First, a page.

If the goals of your firm call for changed behaviors, and you think you've set out the rules and incentives to move towards those goals, but there is resistance or counteractivity, you need to surface and examine the unwritten rules. You need to figure out what is important to people, who can give it to them, and how, despite the official rules and channels, they go about getting it.
Whether your firm functions in a relatively ad hoc manner or it has more centralized management with many formal rules, as any organization, it is also run by unwritten rules. While these can be helpful, they can also be a serious obstacle to achieving stated objectives. An organization must identify them and take them seriously because they frequently conflict with written rules and policies for change and improvement.
These unwritten rules really drive individual behavior because their existence means people have identified what it is in their self interest to do or not to do regardless of stated firm objectives. Unwritten rules infiltrate every aspect of an organization, affecting how to get assigned to the most desirable projects, who to be seen with, how to get promoted and what financial indicators and performance attributes are important to firm management.
Unwritten rules have been defined as “sensible ways to act given written rules and top management's behavior.” So firm leaders and managers would be wise to assess whether people are being rewarded more highly, more directly and more quickly by ignoring the written (or spoken) rules and following some other set rather than the officially articulated ones. What are their motivators and triggers (conditions people think they need to satisfy in order to get what they want)?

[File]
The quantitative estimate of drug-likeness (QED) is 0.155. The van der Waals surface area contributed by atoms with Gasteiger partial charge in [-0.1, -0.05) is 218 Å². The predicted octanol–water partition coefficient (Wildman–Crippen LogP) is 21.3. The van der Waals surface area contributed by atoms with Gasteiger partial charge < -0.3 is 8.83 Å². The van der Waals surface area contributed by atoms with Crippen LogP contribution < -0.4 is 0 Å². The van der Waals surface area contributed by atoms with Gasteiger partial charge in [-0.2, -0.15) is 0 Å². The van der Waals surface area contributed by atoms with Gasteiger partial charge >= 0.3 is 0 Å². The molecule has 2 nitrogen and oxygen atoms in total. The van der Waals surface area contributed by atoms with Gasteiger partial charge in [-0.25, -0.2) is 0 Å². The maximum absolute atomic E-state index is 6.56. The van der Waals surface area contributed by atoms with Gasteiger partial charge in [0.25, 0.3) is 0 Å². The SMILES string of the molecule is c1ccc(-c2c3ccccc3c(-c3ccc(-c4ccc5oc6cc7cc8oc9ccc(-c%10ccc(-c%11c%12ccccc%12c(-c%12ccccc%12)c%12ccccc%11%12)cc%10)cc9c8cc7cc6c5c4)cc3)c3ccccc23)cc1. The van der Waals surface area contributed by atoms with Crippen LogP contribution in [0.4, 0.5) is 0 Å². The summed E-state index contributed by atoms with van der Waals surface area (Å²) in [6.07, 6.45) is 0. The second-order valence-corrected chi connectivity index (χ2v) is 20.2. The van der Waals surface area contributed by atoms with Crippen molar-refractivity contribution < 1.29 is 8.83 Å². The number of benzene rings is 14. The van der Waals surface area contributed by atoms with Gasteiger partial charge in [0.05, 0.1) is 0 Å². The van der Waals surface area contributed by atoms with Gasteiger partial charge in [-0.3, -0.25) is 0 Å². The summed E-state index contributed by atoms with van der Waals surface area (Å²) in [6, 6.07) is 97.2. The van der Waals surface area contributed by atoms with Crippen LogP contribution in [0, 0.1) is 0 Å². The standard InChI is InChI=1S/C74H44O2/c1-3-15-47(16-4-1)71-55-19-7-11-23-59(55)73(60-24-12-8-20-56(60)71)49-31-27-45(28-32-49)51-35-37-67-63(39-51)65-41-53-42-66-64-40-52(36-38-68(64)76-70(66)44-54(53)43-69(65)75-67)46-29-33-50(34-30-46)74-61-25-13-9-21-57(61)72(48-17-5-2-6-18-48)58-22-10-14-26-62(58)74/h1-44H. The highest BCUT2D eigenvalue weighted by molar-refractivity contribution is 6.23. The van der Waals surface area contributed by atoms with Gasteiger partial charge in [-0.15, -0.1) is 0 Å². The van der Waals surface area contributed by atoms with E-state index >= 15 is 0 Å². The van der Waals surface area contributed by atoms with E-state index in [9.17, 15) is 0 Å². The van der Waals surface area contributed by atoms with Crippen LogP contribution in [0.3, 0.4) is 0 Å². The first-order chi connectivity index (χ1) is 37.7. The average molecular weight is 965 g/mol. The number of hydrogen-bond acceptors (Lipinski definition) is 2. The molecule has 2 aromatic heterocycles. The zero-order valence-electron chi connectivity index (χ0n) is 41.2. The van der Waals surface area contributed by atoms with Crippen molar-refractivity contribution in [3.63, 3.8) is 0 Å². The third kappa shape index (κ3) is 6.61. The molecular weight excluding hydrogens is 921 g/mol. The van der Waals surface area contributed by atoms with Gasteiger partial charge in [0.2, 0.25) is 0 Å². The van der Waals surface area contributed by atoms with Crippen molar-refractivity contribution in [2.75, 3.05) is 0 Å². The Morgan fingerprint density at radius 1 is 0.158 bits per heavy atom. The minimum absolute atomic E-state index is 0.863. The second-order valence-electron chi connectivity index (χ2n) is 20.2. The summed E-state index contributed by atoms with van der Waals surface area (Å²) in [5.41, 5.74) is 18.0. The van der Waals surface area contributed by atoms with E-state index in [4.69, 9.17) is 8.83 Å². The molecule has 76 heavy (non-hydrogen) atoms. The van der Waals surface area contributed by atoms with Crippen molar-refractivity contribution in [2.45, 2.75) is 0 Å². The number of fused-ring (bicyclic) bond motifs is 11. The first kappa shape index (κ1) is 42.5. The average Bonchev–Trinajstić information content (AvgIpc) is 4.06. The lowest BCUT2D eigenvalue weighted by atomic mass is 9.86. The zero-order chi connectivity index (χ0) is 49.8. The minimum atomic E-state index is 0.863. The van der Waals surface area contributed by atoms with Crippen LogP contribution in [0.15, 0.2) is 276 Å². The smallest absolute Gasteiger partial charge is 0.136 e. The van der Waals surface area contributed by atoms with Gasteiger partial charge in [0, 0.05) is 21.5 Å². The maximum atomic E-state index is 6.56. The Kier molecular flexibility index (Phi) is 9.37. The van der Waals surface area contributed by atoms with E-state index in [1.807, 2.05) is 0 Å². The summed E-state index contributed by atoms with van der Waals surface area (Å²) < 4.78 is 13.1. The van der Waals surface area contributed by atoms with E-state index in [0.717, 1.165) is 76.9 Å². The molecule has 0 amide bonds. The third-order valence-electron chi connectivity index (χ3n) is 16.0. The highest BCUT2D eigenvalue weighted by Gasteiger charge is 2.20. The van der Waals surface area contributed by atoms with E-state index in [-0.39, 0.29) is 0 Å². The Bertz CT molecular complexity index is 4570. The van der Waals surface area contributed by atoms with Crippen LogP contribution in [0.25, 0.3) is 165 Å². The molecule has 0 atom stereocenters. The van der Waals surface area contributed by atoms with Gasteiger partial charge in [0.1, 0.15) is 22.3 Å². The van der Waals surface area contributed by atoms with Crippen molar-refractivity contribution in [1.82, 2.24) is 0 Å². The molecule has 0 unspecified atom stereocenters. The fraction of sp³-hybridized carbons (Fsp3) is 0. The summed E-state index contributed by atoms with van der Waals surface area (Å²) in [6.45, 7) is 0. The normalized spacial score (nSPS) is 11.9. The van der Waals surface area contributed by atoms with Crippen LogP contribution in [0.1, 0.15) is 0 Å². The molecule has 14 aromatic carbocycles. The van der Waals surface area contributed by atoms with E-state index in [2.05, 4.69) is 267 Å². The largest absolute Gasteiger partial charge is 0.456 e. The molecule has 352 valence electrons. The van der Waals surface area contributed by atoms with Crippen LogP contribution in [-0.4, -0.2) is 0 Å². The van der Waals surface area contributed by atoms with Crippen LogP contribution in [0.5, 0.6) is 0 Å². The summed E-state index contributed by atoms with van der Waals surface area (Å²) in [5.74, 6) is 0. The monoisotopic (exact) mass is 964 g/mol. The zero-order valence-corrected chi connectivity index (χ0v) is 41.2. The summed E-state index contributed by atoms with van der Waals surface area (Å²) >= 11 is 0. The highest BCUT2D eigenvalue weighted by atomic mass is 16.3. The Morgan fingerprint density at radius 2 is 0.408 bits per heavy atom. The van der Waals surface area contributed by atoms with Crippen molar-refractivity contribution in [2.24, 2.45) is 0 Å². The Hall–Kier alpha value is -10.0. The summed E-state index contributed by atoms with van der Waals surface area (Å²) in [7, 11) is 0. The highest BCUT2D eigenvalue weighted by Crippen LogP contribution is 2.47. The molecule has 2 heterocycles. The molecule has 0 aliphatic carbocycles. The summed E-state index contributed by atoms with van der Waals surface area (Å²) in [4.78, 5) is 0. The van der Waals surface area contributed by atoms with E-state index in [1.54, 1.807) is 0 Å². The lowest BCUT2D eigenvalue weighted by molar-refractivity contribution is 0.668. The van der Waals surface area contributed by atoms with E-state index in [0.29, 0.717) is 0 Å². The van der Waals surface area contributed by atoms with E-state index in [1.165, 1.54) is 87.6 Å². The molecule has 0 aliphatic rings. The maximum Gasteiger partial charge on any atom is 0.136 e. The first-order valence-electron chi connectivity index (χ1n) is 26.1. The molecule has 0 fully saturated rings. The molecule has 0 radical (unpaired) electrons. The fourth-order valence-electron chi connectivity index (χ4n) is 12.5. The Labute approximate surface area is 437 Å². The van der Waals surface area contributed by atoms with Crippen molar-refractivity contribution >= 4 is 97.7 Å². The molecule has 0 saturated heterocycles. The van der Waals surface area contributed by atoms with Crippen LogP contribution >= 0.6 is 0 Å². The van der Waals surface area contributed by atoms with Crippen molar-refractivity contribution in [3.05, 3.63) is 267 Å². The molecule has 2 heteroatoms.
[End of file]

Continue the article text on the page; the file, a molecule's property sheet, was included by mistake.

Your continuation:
Management is often unaware of what the unwritten rules are. Starting with your identification of a specific problem (x is happening when we are trying to accomplish y), we will help you surface the unwritten rules through a structured interview process and to understand why they exist.
The purpose of the workshop is three-fold: 1) to list the perceived risks and opportunities that the problem can cause for your firm and business and establish priorities for addressing them; 2) to agree on the behaviors you would like to see replace the current behaviors; and 3) to decide on the actions necessary to remove the barriers to achieving the goals.
Rather than give you recommendations and leave you to fend for yourself, we stay on to work as a partner with you to implement change in whatever manner we agree is appropriate.
Call 212-593-1549 or e-mail Phyllis at firstname.lastname@example.org for a confidential exploratory discussion on how to make this work for your firm.